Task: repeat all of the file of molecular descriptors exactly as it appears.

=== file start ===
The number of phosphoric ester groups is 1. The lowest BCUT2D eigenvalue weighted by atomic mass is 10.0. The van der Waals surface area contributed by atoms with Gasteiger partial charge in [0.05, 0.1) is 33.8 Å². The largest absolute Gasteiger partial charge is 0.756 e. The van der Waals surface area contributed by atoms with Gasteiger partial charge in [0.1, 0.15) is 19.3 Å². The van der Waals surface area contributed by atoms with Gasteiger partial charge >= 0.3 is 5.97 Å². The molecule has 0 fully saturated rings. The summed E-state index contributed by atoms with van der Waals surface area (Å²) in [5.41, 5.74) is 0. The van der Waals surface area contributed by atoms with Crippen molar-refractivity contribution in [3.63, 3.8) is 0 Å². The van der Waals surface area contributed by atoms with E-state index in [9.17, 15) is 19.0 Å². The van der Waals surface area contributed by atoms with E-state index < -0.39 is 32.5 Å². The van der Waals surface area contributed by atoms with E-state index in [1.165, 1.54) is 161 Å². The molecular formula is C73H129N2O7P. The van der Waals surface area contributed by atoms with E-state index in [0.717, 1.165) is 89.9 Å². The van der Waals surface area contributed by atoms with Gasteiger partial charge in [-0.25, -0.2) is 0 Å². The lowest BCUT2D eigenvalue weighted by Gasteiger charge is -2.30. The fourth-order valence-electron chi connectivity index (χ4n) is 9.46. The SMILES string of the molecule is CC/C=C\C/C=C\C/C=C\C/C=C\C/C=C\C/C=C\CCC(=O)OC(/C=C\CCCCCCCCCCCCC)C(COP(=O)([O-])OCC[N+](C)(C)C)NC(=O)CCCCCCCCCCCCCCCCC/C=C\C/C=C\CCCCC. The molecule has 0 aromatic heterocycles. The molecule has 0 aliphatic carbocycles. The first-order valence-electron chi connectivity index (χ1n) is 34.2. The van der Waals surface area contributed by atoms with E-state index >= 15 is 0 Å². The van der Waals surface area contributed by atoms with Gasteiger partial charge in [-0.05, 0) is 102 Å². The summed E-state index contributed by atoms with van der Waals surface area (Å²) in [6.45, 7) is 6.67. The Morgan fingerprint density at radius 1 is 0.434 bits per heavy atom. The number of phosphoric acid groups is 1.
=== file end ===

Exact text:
The number of phosphoric ester groups is 1. The lowest BCUT2D eigenvalue weighted by atomic mass is 10.0. The van der Waals surface area contributed by atoms with Gasteiger partial charge in [0.05, 0.1) is 33.8 Å². The largest absolute Gasteiger partial charge is 0.756 e. The van der Waals surface area contributed by atoms with Gasteiger partial charge in [0.1, 0.15) is 19.3 Å². The van der Waals surface area contributed by atoms with Gasteiger partial charge >= 0.3 is 5.97 Å². The molecule has 0 fully saturated rings. The summed E-state index contributed by atoms with van der Waals surface area (Å²) in [5.41, 5.74) is 0. The van der Waals surface area contributed by atoms with Crippen molar-refractivity contribution in [3.63, 3.8) is 0 Å². The van der Waals surface area contributed by atoms with E-state index in [9.17, 15) is 19.0 Å². The van der Waals surface area contributed by atoms with E-state index < -0.39 is 32.5 Å². The van der Waals surface area contributed by atoms with E-state index in [1.165, 1.54) is 161 Å². The molecular formula is C73H129N2O7P. The van der Waals surface area contributed by atoms with E-state index in [0.717, 1.165) is 89.9 Å². The van der Waals surface area contributed by atoms with Gasteiger partial charge in [-0.25, -0.2) is 0 Å². The lowest BCUT2D eigenvalue weighted by Gasteiger charge is -2.30. The fourth-order valence-electron chi connectivity index (χ4n) is 9.46. The SMILES string of the molecule is CC/C=C\C/C=C\C/C=C\C/C=C\C/C=C\C/C=C\CCC(=O)OC(/C=C\CCCCCCCCCCCCC)C(COP(=O)([O-])OCC[N+](C)(C)C)NC(=O)CCCCCCCCCCCCCCCCC/C=C\C/C=C\CCCCC. The molecule has 0 aromatic heterocycles. The molecule has 0 aliphatic carbocycles. The first-order valence-electron chi connectivity index (χ1n) is 34.2. The van der Waals surface area contributed by atoms with E-state index >= 15 is 0 Å². The van der Waals surface area contributed by atoms with Gasteiger partial charge in [-0.05, 0) is 102 Å². The summed E-state index contributed by atoms with van der Waals surface area (Å²) in [6.45, 7) is 6.67. The Morgan fingerprint density at radius 1 is 0.434 bits per heavy atom. The number of phosphoric acid groups is 1.